London-based architecture studio Gianni Botsford Architects has renovated an old and broken-down bungalow, constructed in the 1960s in the back garden on an 1840's brick townhouse in London's affluent Notting Hill neighbourhood. It is aptly named 'House in a Garden' due to its location. The firm demolished the old bungalow for its owner and replaced it with a building that has a sweeping copper roof and a subterranean swimming pool feature. The house is designed in a way that it gets daylight from its facades and skylight. The top-roof covers the whole living area beneath the one-story house. Read more about the project below at SURFACES REPORTER (SR):
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Architect Gianni Botsford has been living in the upper floor apartment of the townhouse, observing this bland bungalow that stood behind the house since 2003 and was interested in making better use of the land. After an intensive eight-year of planning and construction process, Botsford and his team decided to demolish the bungalow and carve it from the ground.
"Shaped and informed by the light and shadow that surround it, the roof's tent-like form creates a new place for life to occur in the house," explained Botsford.
"As a natural material mined from the earth, copper also resonates well with the idea of much of the house being shaped underground."
Pavilion-like Copper Roof
Outside, the most noticeable feature of the house is its pavilion-like copper-clad roof that was prefabricated in the Dolomites.
The roof, from inside, comprises a complex glue-laminated timber structure unadorned on its underside.
The glazed oculus creates a decorative ceiling in the glass-walled living and dining room that sits just below. The ceiling brings a lot of daylight inside the house, connecting it with the surrounding landscaped garden as well.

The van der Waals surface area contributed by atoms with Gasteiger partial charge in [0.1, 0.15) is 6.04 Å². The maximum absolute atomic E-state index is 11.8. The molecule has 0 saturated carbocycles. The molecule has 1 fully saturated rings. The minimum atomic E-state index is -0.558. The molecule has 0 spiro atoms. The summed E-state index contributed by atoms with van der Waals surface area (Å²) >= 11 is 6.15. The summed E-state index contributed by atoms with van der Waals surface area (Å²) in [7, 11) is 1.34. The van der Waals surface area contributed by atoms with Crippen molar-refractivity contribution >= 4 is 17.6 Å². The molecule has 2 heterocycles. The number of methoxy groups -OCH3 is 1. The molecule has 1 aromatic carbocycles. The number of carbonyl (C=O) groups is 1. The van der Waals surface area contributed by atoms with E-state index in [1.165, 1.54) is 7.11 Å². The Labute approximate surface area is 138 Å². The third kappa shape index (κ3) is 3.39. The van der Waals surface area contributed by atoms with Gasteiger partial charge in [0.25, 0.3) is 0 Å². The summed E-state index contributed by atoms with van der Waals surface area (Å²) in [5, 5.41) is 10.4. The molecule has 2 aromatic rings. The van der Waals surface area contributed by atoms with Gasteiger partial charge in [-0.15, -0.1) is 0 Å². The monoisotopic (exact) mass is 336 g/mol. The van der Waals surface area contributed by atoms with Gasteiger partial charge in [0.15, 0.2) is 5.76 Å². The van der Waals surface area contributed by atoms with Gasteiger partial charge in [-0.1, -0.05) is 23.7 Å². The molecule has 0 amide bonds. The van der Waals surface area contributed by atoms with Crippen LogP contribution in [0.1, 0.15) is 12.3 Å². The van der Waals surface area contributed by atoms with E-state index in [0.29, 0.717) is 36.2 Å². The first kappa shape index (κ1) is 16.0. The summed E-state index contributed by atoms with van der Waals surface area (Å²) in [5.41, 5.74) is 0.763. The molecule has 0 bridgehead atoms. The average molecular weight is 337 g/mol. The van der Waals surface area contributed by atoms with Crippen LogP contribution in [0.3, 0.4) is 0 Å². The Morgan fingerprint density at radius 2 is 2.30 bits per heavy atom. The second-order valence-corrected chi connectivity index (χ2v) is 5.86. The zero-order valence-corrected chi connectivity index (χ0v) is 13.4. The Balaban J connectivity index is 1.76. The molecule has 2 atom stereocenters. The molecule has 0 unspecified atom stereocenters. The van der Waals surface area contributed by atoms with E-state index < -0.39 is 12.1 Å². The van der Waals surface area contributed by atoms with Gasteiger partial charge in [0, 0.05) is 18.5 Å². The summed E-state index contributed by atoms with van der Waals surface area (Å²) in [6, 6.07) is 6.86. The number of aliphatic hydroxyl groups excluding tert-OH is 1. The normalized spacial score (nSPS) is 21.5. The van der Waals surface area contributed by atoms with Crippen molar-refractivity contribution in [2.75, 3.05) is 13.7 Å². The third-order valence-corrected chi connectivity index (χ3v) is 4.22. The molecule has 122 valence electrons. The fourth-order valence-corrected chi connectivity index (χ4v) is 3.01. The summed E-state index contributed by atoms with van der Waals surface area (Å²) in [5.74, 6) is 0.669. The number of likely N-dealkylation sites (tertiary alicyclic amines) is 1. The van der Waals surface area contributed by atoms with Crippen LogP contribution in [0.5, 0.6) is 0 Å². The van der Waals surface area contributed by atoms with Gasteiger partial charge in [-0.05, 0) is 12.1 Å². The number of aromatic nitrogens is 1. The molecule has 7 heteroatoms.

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The room also contains a kitchen with a splashback, copper cabinets and tap faucets. Copper reappears throughout the house, in the ground floor kitchen and the detailing of the rooms.
Skylights and Lightwells
Skylights and lightwells are integrated to brighten the walls of lower ground floors.
Bedrooms in the house are right below the ground level, where there is a living area along with an illuminating 10-metre-long swimming pool that lies beneath in the lower basement.
The building has a suspended staircase made of wood that leads down to the master bedroom suite.
"[The project] builds on our earlier preoccupations with the manipulation of natural light throughout the day and through the seasons, enriching, enlivening and ultimately defining the nature of the architecture," said the practice.
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"To build with light and darkness is to work with what a context gives you a unique set of constraints and opportunities," the firm added
Gallery-Style Sitting Area
Architect also designed a gallery-style sitting area near the pool adorned with a huge stone-coloured sofa. Here the architect has perfectly created a green lightwell to stop the north-facing rooms from looking dark and dull.
The contrast between the warm and cool tones of carved Carrara marble and Douglas Fir enhances the sensual feel of the underground spaces.
Architect: Gianni Botsford Architects (Gianni Botsford, Paulo Martinho, Kate Darby, James Eagle, Hiroshi Takeyama, Anahi Copponex)
Structural engineer: Built
Services engineer: Pearce and Associates
Quantity surveyor: Leslie Clark
Landscape architect: Todd Longstaffe-Gowan
AV: Andrew Lucas
Approved inspector: Salus
CDM: Goddard Consulting
Lighting designer: Isometrix
Planning authority: Royal Borough of Kensington and Chelsea
Contractor: New Wave
Photo Courtesy: Edmund Sumner
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